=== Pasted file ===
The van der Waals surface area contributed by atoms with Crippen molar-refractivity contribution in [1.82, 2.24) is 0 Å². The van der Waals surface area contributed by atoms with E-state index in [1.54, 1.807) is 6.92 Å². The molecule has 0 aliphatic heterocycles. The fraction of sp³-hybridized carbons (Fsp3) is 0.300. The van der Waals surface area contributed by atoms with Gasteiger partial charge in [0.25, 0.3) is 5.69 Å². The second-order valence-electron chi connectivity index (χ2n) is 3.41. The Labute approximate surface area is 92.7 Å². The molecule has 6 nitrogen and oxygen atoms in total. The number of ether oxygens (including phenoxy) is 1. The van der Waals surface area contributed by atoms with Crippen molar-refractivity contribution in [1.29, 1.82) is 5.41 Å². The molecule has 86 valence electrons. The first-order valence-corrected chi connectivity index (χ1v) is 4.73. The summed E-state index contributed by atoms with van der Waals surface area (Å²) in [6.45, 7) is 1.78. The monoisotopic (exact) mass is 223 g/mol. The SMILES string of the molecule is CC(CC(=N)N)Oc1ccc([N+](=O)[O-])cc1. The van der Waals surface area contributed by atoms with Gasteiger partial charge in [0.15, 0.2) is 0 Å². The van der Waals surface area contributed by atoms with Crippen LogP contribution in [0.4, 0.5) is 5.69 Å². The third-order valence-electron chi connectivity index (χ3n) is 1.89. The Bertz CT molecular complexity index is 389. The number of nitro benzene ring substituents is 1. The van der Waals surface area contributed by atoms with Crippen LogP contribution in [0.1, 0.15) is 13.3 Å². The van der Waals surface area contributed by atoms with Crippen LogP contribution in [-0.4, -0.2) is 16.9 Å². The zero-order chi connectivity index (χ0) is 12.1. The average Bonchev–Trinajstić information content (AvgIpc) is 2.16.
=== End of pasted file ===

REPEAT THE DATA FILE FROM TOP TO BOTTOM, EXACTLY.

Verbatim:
The van der Waals surface area contributed by atoms with Crippen molar-refractivity contribution in [1.82, 2.24) is 0 Å². The van der Waals surface area contributed by atoms with E-state index in [1.54, 1.807) is 6.92 Å². The molecule has 0 aliphatic heterocycles. The fraction of sp³-hybridized carbons (Fsp3) is 0.300. The van der Waals surface area contributed by atoms with Gasteiger partial charge in [0.25, 0.3) is 5.69 Å². The second-order valence-electron chi connectivity index (χ2n) is 3.41. The Labute approximate surface area is 92.7 Å². The molecule has 6 nitrogen and oxygen atoms in total. The number of ether oxygens (including phenoxy) is 1. The van der Waals surface area contributed by atoms with Crippen molar-refractivity contribution in [1.29, 1.82) is 5.41 Å². The molecule has 86 valence electrons. The first-order valence-corrected chi connectivity index (χ1v) is 4.73. The summed E-state index contributed by atoms with van der Waals surface area (Å²) in [6.45, 7) is 1.78. The monoisotopic (exact) mass is 223 g/mol. The SMILES string of the molecule is CC(CC(=N)N)Oc1ccc([N+](=O)[O-])cc1. The van der Waals surface area contributed by atoms with Gasteiger partial charge in [0.15, 0.2) is 0 Å². The van der Waals surface area contributed by atoms with Crippen LogP contribution in [0.4, 0.5) is 5.69 Å². The third-order valence-electron chi connectivity index (χ3n) is 1.89. The Bertz CT molecular complexity index is 389. The number of nitro benzene ring substituents is 1. The van der Waals surface area contributed by atoms with Crippen LogP contribution in [0.1, 0.15) is 13.3 Å². The van der Waals surface area contributed by atoms with Crippen LogP contribution in [-0.4, -0.2) is 16.9 Å². The zero-order chi connectivity index (χ0) is 12.1. The average Bonchev–Trinajstić information content (AvgIpc) is 2.16.